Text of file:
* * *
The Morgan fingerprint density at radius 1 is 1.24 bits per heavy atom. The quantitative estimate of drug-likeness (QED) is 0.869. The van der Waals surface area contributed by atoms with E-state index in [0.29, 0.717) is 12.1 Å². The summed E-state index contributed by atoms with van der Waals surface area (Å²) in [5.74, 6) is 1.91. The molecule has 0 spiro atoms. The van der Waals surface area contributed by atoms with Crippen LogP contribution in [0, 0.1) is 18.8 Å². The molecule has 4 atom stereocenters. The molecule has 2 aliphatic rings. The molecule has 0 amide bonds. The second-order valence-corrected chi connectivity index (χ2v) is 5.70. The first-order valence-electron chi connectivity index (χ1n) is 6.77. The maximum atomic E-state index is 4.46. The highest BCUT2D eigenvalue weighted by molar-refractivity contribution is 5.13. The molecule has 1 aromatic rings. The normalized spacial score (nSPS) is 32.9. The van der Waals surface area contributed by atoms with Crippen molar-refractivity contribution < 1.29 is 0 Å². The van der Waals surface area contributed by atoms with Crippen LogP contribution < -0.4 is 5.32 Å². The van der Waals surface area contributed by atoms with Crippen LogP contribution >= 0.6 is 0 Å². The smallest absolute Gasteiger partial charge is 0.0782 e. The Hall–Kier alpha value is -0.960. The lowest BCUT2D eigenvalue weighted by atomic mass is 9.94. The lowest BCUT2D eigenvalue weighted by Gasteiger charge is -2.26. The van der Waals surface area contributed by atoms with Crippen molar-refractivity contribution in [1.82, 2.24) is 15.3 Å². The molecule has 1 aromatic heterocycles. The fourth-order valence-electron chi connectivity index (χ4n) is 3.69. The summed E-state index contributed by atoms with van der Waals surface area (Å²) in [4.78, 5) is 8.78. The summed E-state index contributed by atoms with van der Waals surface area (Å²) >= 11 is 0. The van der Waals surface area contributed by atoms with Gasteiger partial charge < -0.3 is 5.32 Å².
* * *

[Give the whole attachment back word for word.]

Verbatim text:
The Morgan fingerprint density at radius 1 is 1.24 bits per heavy atom. The quantitative estimate of drug-likeness (QED) is 0.869. The van der Waals surface area contributed by atoms with E-state index in [0.29, 0.717) is 12.1 Å². The summed E-state index contributed by atoms with van der Waals surface area (Å²) in [5.74, 6) is 1.91. The molecule has 0 spiro atoms. The van der Waals surface area contributed by atoms with Crippen LogP contribution in [0, 0.1) is 18.8 Å². The molecule has 4 atom stereocenters. The molecule has 2 aliphatic rings. The molecule has 0 amide bonds. The second-order valence-corrected chi connectivity index (χ2v) is 5.70. The first-order valence-electron chi connectivity index (χ1n) is 6.77. The maximum atomic E-state index is 4.46. The highest BCUT2D eigenvalue weighted by molar-refractivity contribution is 5.13. The molecule has 1 aromatic rings. The normalized spacial score (nSPS) is 32.9. The van der Waals surface area contributed by atoms with Crippen molar-refractivity contribution < 1.29 is 0 Å². The van der Waals surface area contributed by atoms with Crippen LogP contribution < -0.4 is 5.32 Å². The van der Waals surface area contributed by atoms with Crippen LogP contribution >= 0.6 is 0 Å². The smallest absolute Gasteiger partial charge is 0.0782 e. The Hall–Kier alpha value is -0.960. The lowest BCUT2D eigenvalue weighted by atomic mass is 9.94. The lowest BCUT2D eigenvalue weighted by Gasteiger charge is -2.26. The van der Waals surface area contributed by atoms with Crippen molar-refractivity contribution in [1.82, 2.24) is 15.3 Å². The molecule has 1 aromatic heterocycles. The fourth-order valence-electron chi connectivity index (χ4n) is 3.69. The summed E-state index contributed by atoms with van der Waals surface area (Å²) in [4.78, 5) is 8.78. The summed E-state index contributed by atoms with van der Waals surface area (Å²) >= 11 is 0. The van der Waals surface area contributed by atoms with Gasteiger partial charge < -0.3 is 5.32 Å².